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Art Exhibit, Dakota Conference Examines Wounded Knee, 1973 and 1890

“Interpretations of Wounded Knee 1973 and 1890,” an exhibit commemorating the 40th anniversary of the occupation of Wounded Knee in 1973 will be on display in the Madsen/Nelson/Elmen Galleries of the Center for Western Studies’ Fantle Building March 5-May 26.

On Dec. 29, 1890, Miniconjou Lakota chief Spotted Elk (Big Foot) and some 300 of his followers were gunned down on the banks of Wounded Knee Creek. Eighty-three years later, 200 Oglala Lakota seized and occupied the town of Wounded Knee, S.D., for 71 days.

“Interpretations of Wounded Knee 1973 and 1890” is a one-time art show intended to recognize the impact of these two events in Northern Plains, Indian and American history.

Discussion on “History, Memory, and the Art of Wounded Knee,” Set for Wednesday, Feb. 22

Tim Hoheisel, director of Outreach and Promotion at the Center for Western Studies, will discuss “Interpretations of Wounded Knee 1973 and 1890” at 7 p.m. on Wednesday, Feb. 22, at the Museum of Visual Materials. Jerry Fogg, Sioux Falls artist and participant in the 1973 Wounded Knee occupation, will join Hoheisel for the talk. The presentation is part of the Sioux Falls Arts Council “Grow a Scene” programming and is free and open to the public.

Works by 24 artists are on display including: Kevin Bierbaum, Sioux Falls; Randall Blaze, Buffalo Gap, S.D.; Stuart Brings Plenty, Sioux Falls; Lynn Burnette, Sr., Loveland, Colo.; Gerald Cournoyer, Kyle, S.D.; Russell Cournoyer, Sioux Falls; Rodger Ellingson, Sioux Falls; Jerry Fogg, Sioux Falls; Chris Francis, Madison, S.D.; Sharon Gray, Vermillion, S.D.; Bonnie Halsey-Dutton, Spearfish, S.D.; Terry Hecker, Lakeside, Calif.; Emil Her Many Horses, Washington, D.C.; Del Iron Cloud, Rapid City, S.D.; Glenn Krupka, Sioux Falls; Dennis Linn, Rapid City; Leah Maltbie, Hay Springs, Neb.; Alan Montgomery, Madison, S.D.; Donald F. Montileaux, Rapid City; Kevin Pouirer, Scenic, S.D.; Bruce Preheim, Vermillion, S.D.; Arthur Short Bull, Estes Park, Colo.; Margaret Sisley, Rapid City; and Asher Srednas, Sioux Falls .

The exhibit coincides with the 2012 Dakota Conference, the focus of which is Wounded Knee 1973, the 1890 massacre and other aspects of Northern Plains Indian history and culture. The Dakota Conference is set for April 27-28. Preliminary session speakers include Kevin McKiernan and Stew Magnuson.

McKiernan covered the 1973 Wounded Knee occupation for National Public Radio. He was the only reporter in the occupied village during the last six weeks of the confrontation. He later co-produced “The Spirit of Crazy Horse” for PBS’ “Frontline.” He is currently working on a new documentary called “Line in the Sand,” a “then and now” story that focuses on the legacy of the occupation.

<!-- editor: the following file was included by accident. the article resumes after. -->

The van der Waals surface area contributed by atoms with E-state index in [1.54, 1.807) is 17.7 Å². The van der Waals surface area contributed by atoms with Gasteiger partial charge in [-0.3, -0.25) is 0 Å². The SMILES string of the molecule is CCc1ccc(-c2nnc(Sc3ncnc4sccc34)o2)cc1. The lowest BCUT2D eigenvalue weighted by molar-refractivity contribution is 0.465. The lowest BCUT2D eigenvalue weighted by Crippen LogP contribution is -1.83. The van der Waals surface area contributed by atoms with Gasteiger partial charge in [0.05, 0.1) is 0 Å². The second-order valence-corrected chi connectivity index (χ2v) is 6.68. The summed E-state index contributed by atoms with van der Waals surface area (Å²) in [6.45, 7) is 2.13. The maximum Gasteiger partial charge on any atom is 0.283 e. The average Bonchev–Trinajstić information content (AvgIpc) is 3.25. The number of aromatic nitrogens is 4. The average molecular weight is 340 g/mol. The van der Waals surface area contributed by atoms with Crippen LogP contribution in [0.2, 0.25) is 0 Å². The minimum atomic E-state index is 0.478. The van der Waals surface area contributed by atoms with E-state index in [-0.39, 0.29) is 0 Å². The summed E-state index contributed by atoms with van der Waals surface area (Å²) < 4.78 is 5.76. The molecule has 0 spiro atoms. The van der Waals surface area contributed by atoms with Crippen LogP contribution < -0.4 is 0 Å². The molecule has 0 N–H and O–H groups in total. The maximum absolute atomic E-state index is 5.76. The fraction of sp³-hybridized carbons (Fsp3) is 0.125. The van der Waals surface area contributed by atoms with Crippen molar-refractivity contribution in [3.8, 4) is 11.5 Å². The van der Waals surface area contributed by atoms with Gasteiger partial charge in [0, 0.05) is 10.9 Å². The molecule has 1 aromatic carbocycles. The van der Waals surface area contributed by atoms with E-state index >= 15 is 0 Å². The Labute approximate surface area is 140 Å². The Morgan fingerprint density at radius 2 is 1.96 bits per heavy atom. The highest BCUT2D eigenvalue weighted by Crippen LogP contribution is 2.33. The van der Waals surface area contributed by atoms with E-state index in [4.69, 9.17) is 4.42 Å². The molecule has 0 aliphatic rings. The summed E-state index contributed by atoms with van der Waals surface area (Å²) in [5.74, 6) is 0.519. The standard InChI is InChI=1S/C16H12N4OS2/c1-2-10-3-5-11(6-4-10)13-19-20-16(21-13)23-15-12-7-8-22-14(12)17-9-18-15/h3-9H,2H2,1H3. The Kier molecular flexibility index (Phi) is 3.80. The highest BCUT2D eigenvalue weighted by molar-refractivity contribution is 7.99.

McKiernan’s career as a journalist and filmmaker has taken him to some of the world’s most troubled regions, from Nicaragua to Iraq, from West Africa to Afghanistan. His work, nominated for the Pulitzer Prize, has been published by Time, Newsweek and The New York Times; and appeared on ABC, CBS, NBC and PBS.

Magnuson is the author of “The Death of Raymond Yellow Thunder.” After covering racial unrest in the remote northwest corner of his home state of Nebraska in 1999, Magnuson, a journalist, returned four years later to consider the border towns’ peoples, their paths, and the forces that separate them. Examining Raymond Yellow Thunder’s death at the hands of four white men in 1972, Magnuson looks deep into the past that gave rise to the tragedy. Situating long-ranging repercussions within 130 years of context, he also recounts the largely forgotten struggles of American Indian Movement activist Bob Yellow Bird and tells the story of Whiteclay, Nebraska, the controversial border hamlet that continues to sell millions of cans of beer per year to the “dry” reservation. Within this microcosm of cultural conflict, Magnuson explores the odds against the community’s power to transcend misunderstanding, alcoholism, prejudice, and violence.

A native of Omaha and a graduate of the University of Nebraska–Lincoln, Magnuson has traveled or lived in 45 countries, including the Islamic Republic of Mauritania, where he served in the Peace Corps, and Peshawar, Pakistan, where he worked with Afghan refugees in the late 1980s. He lives in Arlington, Va.

The Center for Western Studies is located in the Fantle Building at 2121 S. Summit Ave., Sioux Falls. Hours are 8 a.m. - 5 p.m. weekdays and 10 a.m. - 2p.m. on Saturdays. Admission is free.

IMAGE ABOVE: "No Where to Run Only Die" by Donald F. Montileaux.
IMAGE RIGHT: "December 1890" by Donald F. Montileaux.